Early on in Perez and Durden's tenure at narcotics, according to Coronado, the two would pair up with him, “because they saw I could make cases.” And almost immediately, sparks flew. As Coronado recalled in his memoir, “After a while, I noticed that Perez and Durden did not care much for the rules and regulations.”

“I felt it was my obligation to correct any members of the squad,” Coronado wrote. “After I tried to correct him a few times, he began to curse at me. He would state, 'Man, fuck that.'”

It's easy to see how Perez's swaggering, sneering disdain for police regulations, and for Coronado's invoking them, was intoxicating to the other cops. After all, in the war on drugs and gangs, the niceties of legal due process only got in the way. And when it came to making cases, nobody produced bigger hauls — of suspects, of contraband — than Perez.

According to Coronado, the supervisors in the squad “bragged” about Perez. In turn, Perez made no effort to hide his contempt for Coronado.

“When there were other members of the squad in the operation, he would still curse at me and ignore me.” Coronado added ruefully, “Most of the squad members just followed him, for the most part.”

Coronado first put his objections on the record in July, after he and a team of officers, Perez among them, raided the home of a reputed drug dealer named Cesar Luis de la Mora. The officers found plenty of marijuana and, stashed in the bag of a vacuum cleaner, $10,350 in cash. The dope was confiscated, the money was turned over to George Lusby, the detective in charge of Rampart narcotics, and de la Mora was taken to the station for booking.

According to Coronado, while the haul was still being counted, he spoke on the phone with de la Mora's mother. “The black officer that spoke Spanish took my money,” she complained — funds that weren't included in Lusby's count. Coronado says he relayed the complaint to his supervisor. But he says that when Lusby called de la Mora's mother an hour later, she recanted her complaint.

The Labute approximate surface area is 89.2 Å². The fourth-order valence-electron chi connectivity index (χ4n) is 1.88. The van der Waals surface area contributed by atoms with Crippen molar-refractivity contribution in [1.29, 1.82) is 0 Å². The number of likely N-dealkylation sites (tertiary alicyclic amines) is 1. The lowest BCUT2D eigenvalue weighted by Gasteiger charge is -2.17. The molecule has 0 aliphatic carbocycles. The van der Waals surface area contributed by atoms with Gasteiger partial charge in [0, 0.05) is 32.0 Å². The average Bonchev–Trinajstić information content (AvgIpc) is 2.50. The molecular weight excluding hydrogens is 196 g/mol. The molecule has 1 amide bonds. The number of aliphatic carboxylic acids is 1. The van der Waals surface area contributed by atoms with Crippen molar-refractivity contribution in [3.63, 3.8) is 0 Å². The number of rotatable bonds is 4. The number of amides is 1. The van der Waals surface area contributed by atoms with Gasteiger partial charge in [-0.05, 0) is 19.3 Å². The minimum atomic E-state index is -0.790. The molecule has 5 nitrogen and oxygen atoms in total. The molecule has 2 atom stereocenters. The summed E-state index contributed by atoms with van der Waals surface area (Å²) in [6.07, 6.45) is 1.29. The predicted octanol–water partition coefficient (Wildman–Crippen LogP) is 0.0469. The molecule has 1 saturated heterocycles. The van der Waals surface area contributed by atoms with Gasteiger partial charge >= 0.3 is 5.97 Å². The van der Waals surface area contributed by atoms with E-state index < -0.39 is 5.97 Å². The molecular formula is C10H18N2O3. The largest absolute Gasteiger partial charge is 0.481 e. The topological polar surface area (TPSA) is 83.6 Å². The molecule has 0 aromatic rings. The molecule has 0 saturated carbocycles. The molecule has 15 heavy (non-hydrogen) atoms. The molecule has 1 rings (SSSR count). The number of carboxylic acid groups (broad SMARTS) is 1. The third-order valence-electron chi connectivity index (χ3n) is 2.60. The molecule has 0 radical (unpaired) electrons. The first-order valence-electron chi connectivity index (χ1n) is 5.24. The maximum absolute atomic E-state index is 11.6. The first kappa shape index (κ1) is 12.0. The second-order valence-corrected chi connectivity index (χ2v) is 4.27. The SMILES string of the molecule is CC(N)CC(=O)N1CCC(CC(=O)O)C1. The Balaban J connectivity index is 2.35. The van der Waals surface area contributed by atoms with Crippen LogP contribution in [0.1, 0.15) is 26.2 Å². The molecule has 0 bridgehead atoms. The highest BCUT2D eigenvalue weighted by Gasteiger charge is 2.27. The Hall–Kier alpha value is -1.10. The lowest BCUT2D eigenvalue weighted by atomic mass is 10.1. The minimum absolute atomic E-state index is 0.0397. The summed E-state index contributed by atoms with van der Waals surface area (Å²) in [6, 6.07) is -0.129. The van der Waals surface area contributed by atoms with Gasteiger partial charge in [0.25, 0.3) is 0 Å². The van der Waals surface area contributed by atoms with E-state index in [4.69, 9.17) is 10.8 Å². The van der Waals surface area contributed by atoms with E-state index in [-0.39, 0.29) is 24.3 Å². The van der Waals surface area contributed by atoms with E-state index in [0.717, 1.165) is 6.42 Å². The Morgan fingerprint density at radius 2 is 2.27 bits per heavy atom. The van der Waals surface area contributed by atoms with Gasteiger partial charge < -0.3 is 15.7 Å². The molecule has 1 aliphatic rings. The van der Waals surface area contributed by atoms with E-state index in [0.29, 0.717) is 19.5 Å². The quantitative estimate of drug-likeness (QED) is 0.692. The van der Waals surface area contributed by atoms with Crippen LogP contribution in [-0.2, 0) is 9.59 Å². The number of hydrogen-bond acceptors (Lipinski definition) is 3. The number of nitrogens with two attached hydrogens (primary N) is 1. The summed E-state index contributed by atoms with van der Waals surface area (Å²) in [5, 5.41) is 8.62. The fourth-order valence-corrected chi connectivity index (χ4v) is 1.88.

In his later interviews with police investigators, Perez denied stealing the cash, but recalled de la Mora being upset, and that Coronado took it up with his boss. Lusby, for his part, denies any report of missing funds, but agrees that Coronado took the occasion to raise concerns with the way Perez and his partner ignored department procedure in conducting searches and seizures of drugs and money.

In fact, Lusby says now, he convened a training session for the entire squad, going over the department rules on searches, “all the procedures and policies that were in effect.”

The dispute over search procedures was critical. Narcotics busts often involve large quantities of drugs and money, and if searches proceed without supervisors or at least a second officer present, the likelihood of theft increases exponentially. As it turned out, Perez was grabbing drugs and money on just these occasions.


Coronado's July complaint marked the beginning of a running battle between him and Perez, open antagonism that grew steadily in intensity and ended only when Coronado left the unit that October. He told friends at the time that the other officers at narcotics took Perez's side and followed his lead, making drug buys and conducting searches without supervision.